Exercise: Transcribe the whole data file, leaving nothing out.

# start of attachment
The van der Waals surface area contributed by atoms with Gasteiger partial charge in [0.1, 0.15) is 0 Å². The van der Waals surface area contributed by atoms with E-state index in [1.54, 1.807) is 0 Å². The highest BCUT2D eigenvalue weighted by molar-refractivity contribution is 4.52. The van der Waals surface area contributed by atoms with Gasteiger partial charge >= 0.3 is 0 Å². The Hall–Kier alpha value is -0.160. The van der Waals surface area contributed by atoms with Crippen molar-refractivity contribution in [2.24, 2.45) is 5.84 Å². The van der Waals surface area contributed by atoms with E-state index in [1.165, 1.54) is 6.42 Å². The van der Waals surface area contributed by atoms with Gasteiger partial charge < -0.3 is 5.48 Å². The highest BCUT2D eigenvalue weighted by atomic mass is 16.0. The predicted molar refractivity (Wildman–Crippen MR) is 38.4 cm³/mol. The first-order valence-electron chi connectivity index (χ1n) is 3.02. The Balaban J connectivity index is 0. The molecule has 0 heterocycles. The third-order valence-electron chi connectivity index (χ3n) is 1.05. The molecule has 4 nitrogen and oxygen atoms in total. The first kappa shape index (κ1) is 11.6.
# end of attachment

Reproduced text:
The van der Waals surface area contributed by atoms with Gasteiger partial charge in [0.1, 0.15) is 0 Å². The van der Waals surface area contributed by atoms with E-state index in [1.54, 1.807) is 0 Å². The highest BCUT2D eigenvalue weighted by molar-refractivity contribution is 4.52. The van der Waals surface area contributed by atoms with Gasteiger partial charge >= 0.3 is 0 Å². The Hall–Kier alpha value is -0.160. The van der Waals surface area contributed by atoms with Crippen molar-refractivity contribution in [2.24, 2.45) is 5.84 Å². The van der Waals surface area contributed by atoms with E-state index in [1.165, 1.54) is 6.42 Å². The van der Waals surface area contributed by atoms with Gasteiger partial charge < -0.3 is 5.48 Å². The highest BCUT2D eigenvalue weighted by atomic mass is 16.0. The predicted molar refractivity (Wildman–Crippen MR) is 38.4 cm³/mol. The first-order valence-electron chi connectivity index (χ1n) is 3.02. The Balaban J connectivity index is 0. The molecule has 0 heterocycles. The third-order valence-electron chi connectivity index (χ3n) is 1.05. The molecule has 4 nitrogen and oxygen atoms in total. The first kappa shape index (κ1) is 11.6.